Millions of Nigerian children, particularly under the age of five, are at risk of diseases that could result in death or life deformity as the federal government has yet to fulfil its pledge to revitalise primary healthcare centres (PHCs) across the country.
Health authorities recently described the immunisation system as weak, a situation that can put the country at risk of outbreaks of vaccine-preventable disease.
Currently, at least 64 percent of children aged 12-23 are not fully immunised against diseases, while 18 percent of children have not received any immunisation, the 2021 Multiple Indicator Cluster Survey and National Immunisation Coverage Survey show. It is also revealed that one out of every 10 children dies before their fifth birthday.
In addition, the COVID-19 pandemic widened the immunisation gap further; at least 23 million children missed out on basic childhood vaccines through routine health services, the highest number since 2009 globally.
Osagie Ehanire, minister of health said at a recent review meeting on PHCs that Nigeria did not invest enough in the centres.
President Muhammadu Buhari had six years ago promised to revitalise 10,000 primary healthcare centres in the country. The Nigerian government planned to revamp one PHC per ward across the country.
The minister acknowledged that the poor health indices in maternal and child mortality and morbidity are generated largely in rural areas because they do not have access to any form of healthcare.
Nigeria overtook India to become the world’s highest contributor to under-five deaths after recording an average of 858,000 deaths in 2019 out of 5.2 million under-five deaths globally, according to the United Nations Children’s Fund.
Public health experts who spoke to BusinessDay expressed concerns that the gap will further widen and more children will be left without protection. They said without urgent action, millions of children would be exposed to more outbreaks.
They said the outbreak of diphteria, measles, vaccine-derived poliovirus type 2 exposed the gap in immunisation.
Obinna Ebirim, national coordinator of New Incentives – ABAE Initiative, said the failure to revitalise the PHCs has left citizens without access to quality care. He added that routine immunisation would be impacted negatively, leading to an increase in vaccine-preventable diseases and deaths.
He expressed concern that the immunisation gap created by the COVID-19 pandemic would widen.
“Sixty percent of ailments can be addressed in PHCs; so this means secondary and tertiary health institutions will be overburdened with these ailments because PHCs are not functional,” he added.
The experts also pointed out that revitalisation goes beyond renovating the building and providing physical facilities, to ensure an adequate number of health workers, a steady supply of medical consumables and putting in place an appropriate monitoring system for optimal performance.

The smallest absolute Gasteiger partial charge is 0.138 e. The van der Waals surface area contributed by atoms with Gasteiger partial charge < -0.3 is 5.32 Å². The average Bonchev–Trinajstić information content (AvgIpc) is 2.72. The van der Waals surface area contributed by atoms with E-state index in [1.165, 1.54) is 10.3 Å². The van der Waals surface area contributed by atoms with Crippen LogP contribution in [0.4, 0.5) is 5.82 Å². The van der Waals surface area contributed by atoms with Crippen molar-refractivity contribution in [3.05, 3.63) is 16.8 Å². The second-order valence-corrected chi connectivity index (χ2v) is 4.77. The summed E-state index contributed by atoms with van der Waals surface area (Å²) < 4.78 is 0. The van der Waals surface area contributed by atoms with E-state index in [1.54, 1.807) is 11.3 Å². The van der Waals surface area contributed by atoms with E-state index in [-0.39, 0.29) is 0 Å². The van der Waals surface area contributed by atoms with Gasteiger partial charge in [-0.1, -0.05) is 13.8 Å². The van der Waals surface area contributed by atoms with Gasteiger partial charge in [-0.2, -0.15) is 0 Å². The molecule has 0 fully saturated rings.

Routine immunization is a standard service at primary health centres and 60 percent of ailments can be treated in these centres. The World Health Organization lists Cholera, diphtheria, hepatitis, haemophilus influenzae type b, human papillomavirus, influenza, measles, poliovirus, and yellow fever, etc. as some of the vaccine-preventable diseases.
Olayinka Oladimeji, former director, primary healthcare systems development at the National Primary Health Care Development Agency, told BusinessDay that 4,000 PHCs had been renovated, not revitalised, across the country.
He attributed this failure to a lack of plan and adequate funding by the Nigerian government to achieve the goal. As a consequence, PHCs remain understaffed, lack drugs and the infrastructure needed to provide basic health services, he said.
Some Nigerians who spoke to BusinessDay expressed dissatisfaction over the state of PHCs. Some said they would rather visit a community pharmacist than go to a PHC.
Nkechi Odemena, a mother of three and resident in Bwari Local Government Area, said she couldn’t bring herself to go to the PHC in Bwari or even take her children for immunisation.
“When I was pregnant, I visited the general hospital. I had all my children there. I did not like the PHC close to me; they did not have drugs and personnel. So I was not encouraged to go,” she said.
In Bauchi State, Rilwanu Mohammed, executive chairman of the Bauchi State Primary Healthcare Development Agency, said the state was battling with low immunisation uptake, adding that lack of personnel in PHCs was also crippling the process.
Onyechi Adaobi, a public health expert, warned that Nigeria cannot build its health system or make any meaningful progress if PHCs remain in bad condition.
She said, “There is a lack of confidence in our PHCs, these centres are supposed to address most of the ailments and serve the most vulnerable. Fixing our PHCs have too many effects that must not be ignored. Apart from the fact that our children will have access to quality immunization and other childcare services, general, teaching hospitals and medical centres will not be overburdened; medical personnel are not overwhelmed. This could even curb brain drain. And very importantly, it will reduce out-of-pocket expenses as citizens can now access affordable and quality healthcare.
“If government is interested, PHCs will work. When Nigeria wanted to build rail lines, they went as far as borrowing loan from China and pursued the project. Imagine if such commitment and resources was channelled to the health sector. It is a shame that despite the impact of COVID-19, we still don’t know the importance of health yet as a country “, she cried.